Some living organisms are able to produce light, a phenomenon known as “bioluminescence”. A famous example on land is the firefly, with its glowing tail.

36 Mindy of “The Mindy Project” : KALING

“The Mindy Project” is a Fox sitcom that stars and was created by Mindy Kaling. Mindy plays an obstetrician/gynecologist, a role that was inspired by her own mother who is an OB/GYN.

38 Hot dog topping : RELISH

A hot dog is a sausage served in a split roll. The term “hot dog” dates back to the 19th-century and is thought to reflect a commonly-held opinion that the sausages contained dog meat.

41 Partner of a crossed “t” : DOTTED “I”

A tittle is a small diacritical mark used in writing. Examples are the cedilla and tilde used in some languages, and the dot over the lowercase letters i and j in English.

42 Big name in cassette tapes, once : MEMOREX

Memorex was a brand of data storage products. It started out in 1961 in Silicon Valley as a company making computer tapes, eventually adding storage disks and other media to its portfolio of products. A famous advertising campaign featured singer Ella Fitzgerald singing a note that shattered a glass. A recording of that note was then played, which also shattered the glass. The tag line to the ad became very famous: “Is it live, or is it Memorex?”

45 South American grasslands : LLANOS

“Llano” is a Spanish word meaning “plain, flat region”. The Llanos is a vast grassland in the northwest of South America.

51 Tehran’s land : IRAN

Tehran is the capital of Iran and is the largest city in the Middle East, with a population of about 8.5 million. Iran has been around a really long time and Tehran is actually the country’s 31st national capital.

52 Roman senator who insisted “Carthage must be destroyed” : CATO

Cato the Elder was a Roman statesman, known historically as “the elder” in order to distinguish him from his great-grandson, Cato the Younger. Cato the Elder’s ultimate position within Roman society was that of Censor, making him responsible for maintaining the census, and for supervising public morality. Famously, Cato made several forceful speeches in which he urged the Roman Republic to do battle with her ancient rival Carthage. He ended almost all of his speeches with the phrase “Carthage must be destroyed”.

56 What you might say as you crack open a beer : TGIF

“Thank God It’s Friday” (TGIF)

57 Medieval worker : SERF

A serf was a member of the lowest feudal class, someone attached to land owned by a lord. “Serf” comes from the Latin “servus”, meaning “slave”.

59 Massive ref. : OED

The first edition of the Oxford English Dictionary (OED) was published in installments between 1884 and 1928. It was edited by James Murray and a team of lexicographers and linguists, who worked to collect and document the history and usage of English words from the earliest known written sources.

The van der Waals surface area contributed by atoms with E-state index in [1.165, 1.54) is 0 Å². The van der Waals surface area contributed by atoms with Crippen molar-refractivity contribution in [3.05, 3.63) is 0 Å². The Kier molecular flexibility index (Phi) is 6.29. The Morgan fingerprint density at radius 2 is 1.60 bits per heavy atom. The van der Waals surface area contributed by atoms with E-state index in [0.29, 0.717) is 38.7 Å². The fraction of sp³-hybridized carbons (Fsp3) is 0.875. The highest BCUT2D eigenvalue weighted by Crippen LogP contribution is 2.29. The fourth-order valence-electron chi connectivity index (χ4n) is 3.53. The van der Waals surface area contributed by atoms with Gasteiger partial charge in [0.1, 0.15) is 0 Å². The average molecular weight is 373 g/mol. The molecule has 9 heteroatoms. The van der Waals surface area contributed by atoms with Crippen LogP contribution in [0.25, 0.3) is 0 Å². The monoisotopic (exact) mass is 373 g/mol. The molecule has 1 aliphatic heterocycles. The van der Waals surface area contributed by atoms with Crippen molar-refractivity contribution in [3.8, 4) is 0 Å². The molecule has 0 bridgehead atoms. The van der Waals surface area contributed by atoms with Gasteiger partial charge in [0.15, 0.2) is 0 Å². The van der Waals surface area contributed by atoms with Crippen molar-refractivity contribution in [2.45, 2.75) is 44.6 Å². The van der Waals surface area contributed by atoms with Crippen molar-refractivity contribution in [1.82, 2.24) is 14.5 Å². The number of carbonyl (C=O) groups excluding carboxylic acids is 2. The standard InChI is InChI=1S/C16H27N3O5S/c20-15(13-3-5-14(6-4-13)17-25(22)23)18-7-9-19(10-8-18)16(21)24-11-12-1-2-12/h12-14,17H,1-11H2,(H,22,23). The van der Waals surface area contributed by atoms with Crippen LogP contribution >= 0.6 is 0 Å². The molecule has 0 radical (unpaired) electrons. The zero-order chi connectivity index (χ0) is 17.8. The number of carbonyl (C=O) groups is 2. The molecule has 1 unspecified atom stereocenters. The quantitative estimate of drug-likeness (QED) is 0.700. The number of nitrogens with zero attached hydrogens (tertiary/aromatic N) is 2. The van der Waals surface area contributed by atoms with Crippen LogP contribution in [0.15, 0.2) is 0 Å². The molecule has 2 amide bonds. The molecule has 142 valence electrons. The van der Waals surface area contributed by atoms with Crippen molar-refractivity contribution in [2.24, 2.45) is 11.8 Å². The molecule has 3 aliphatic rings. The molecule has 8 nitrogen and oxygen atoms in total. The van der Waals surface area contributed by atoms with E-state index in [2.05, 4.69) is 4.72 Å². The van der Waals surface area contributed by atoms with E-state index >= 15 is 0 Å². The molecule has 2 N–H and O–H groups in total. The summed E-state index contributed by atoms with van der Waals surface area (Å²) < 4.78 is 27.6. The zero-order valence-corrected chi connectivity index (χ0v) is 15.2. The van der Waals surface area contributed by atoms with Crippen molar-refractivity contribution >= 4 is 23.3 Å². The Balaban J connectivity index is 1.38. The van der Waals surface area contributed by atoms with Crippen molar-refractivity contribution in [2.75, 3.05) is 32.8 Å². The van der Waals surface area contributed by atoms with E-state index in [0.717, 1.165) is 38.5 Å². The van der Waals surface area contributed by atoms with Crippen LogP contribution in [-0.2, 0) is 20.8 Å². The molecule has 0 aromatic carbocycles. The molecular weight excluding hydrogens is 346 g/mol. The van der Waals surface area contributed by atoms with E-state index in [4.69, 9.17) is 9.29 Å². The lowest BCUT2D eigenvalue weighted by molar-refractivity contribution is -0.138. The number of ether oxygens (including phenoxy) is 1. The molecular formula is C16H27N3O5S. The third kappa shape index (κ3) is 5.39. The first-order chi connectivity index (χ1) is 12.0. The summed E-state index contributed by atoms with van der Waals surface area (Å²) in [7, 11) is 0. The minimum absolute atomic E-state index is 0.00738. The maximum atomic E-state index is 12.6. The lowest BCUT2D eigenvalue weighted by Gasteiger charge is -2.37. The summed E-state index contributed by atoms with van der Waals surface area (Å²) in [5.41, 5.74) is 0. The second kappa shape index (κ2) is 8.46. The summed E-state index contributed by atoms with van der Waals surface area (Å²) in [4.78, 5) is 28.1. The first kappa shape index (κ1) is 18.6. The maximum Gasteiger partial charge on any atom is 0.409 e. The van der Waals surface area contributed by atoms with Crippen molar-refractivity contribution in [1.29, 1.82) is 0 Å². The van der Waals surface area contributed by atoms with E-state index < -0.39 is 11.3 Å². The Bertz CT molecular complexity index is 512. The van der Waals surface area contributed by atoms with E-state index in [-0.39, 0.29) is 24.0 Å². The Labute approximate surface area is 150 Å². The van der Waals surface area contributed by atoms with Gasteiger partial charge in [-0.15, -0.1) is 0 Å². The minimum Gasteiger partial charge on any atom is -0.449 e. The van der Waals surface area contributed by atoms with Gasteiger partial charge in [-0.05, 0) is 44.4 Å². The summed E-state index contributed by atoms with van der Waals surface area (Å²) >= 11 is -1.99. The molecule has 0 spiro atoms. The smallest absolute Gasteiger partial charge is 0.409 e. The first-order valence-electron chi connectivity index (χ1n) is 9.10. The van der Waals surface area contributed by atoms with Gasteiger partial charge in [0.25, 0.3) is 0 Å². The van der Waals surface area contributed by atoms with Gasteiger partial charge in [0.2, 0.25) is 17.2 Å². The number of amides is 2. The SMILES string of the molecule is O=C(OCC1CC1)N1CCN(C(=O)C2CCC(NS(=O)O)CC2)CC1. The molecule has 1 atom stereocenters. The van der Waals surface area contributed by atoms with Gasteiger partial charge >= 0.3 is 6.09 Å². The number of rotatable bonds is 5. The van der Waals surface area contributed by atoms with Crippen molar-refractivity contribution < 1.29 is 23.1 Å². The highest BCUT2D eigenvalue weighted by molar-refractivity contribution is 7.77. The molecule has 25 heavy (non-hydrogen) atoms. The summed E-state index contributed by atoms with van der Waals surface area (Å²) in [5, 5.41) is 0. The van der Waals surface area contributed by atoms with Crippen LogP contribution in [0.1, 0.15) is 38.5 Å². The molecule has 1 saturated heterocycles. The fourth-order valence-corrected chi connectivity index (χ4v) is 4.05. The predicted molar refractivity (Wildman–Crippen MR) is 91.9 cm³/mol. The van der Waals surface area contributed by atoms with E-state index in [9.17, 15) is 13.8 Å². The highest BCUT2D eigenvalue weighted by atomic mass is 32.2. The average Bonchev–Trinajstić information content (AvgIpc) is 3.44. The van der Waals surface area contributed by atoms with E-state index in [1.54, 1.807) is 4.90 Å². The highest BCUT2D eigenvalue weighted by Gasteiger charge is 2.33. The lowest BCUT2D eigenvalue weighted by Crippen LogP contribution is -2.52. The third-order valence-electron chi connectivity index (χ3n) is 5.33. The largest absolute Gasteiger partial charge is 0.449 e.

Complete List of Clues/Answers

Across

1 Make millions, say : GET RICH
8 Departed on a flight : TOOK OFF
15 Opening in a pet carrier : AIRHOLE
16 Tiny country in the Pyrenees : ANDORRA
17 Colorful rhyme for gloomy weather : GRAY DAY
18 Colorful rhyme for a “ginger” : REDHEAD
19 Harmful reaction to an infection : SEPSIS
20 : : : : : : : COLONS
21 Surveillance org. : NSA
23 ___ José, Costa Rica : SAN
24 Colorful rhyme for a filming background : GREEN SCREEN
29 Copied : APED
31 Church council : SYNOD
32 Lyra’s brightest star : VEGA
35 Go bananas : FREAK
37 What a street musician may use to collect tips : HAT
38 Domain : REALM
39 “___ the season …” : ‘TIS
40 Sign seen at an S.P.C.A. center, perhaps : ADOPT ME
43 Outdo : TOP
44 With 46-Across, colorful rhyme for a 1966 Donovan hit : MELLOW …
46 See 44-Across : … YELLOW
48 Hoppin’, as a party : LIT
49 Soccer star Hamm : MIA
50 Hot and spicy, as salsa : PICANTE
54 Sticky notes : POST-ITS
58 Colorful (albeit rare!) rhyme for an item at a hardware store : ORANGE DOOR HINGE
60 Finland joined it in 2023 : NATO
61 Big name in tractors : DEERE
62 Ruckus : STIR
63 Grandson of Adam : ENOS
64 Pages that point to other pages : INDEX
65 Benjamin who wrote “The Tao of Pooh” : HOFF

Down

1 Reacts to an awful smell, maybe : GAGS
2 Dublin’s land, to Dubliners : EIRE
3 “Piehole” : TRAP
4 Matthew ___ of “The Americans” : RHYS
5 I, on the periodic table : IODINE
6 College catalog assortment : CLASSES
7 “Watch it!” : HEY!
8 Road goo : TAR
9 What an Uno player has in hand upon crying “Uno!” : ONE CARD
10 Quirky person : ODD ONE
11 Helmut ___, 1980s-’90s German chancellor : KOHL
12 Cookie often dipped in milk : OREO
13 ___ Drescher, leader of the 2023 SAG-AFTRA strike : FRAN
14 Passing crazes : FADS
22 “Be that as it may …” : ANYHOW …
23 “Beam me up, ___!” (“Star Trek” misquotation) : SCOTTY
24 Birds in a gaggle : GEESE
25 Multivitamin stat, for short : RDA
26 Cakewalk : SNAP
27 Night before : EVE
28 “Swell!” : NEATO!
29 Back, to a boatswain : AFT
30 Overly proper : PRIM
33 What fireflies and happy faces do : GLOW
34 Bit of band equipment : AMP
36 Mindy of “The Mindy Project” : KALING
38 Hot dog topping : RELISH
41 Partner of a crossed “t” : DOTTED “I”
42 Big name in cassette tapes, once : MEMOREX
45 South American grasslands : LLANOS
47 Not quite on time : LATISH
50 Corn cake : PONE
51 Tehran’s land : IRAN
52 Roman senator who insisted “Carthage must be destroyed” : CATO
53 Heaven on earth : EDEN
54 Look carefully (over) : PORE
55 Hooked on : INTO
56 What you might say as you crack open a beer : TGIF
57 Medieval worker : SERF
59 Massive ref. : OED

6 thoughts on “1128-23 NY Times Crossword 28 Nov 23, Tuesday”

  1. 11:05, no errors. We Boomers are revealing our colors today. Thought that rhyming DOOR HINGE with ORANGE was a bit of a stretch. I suppose if one doesn’t pronounce the H.
    So Fran Drescher had a line in Saturday Night Fever? I’m off to YouTube…

    1. Agree – doubt it is a hardware store item, either – only hinges I see are zinc coated, brass, or nickel plated.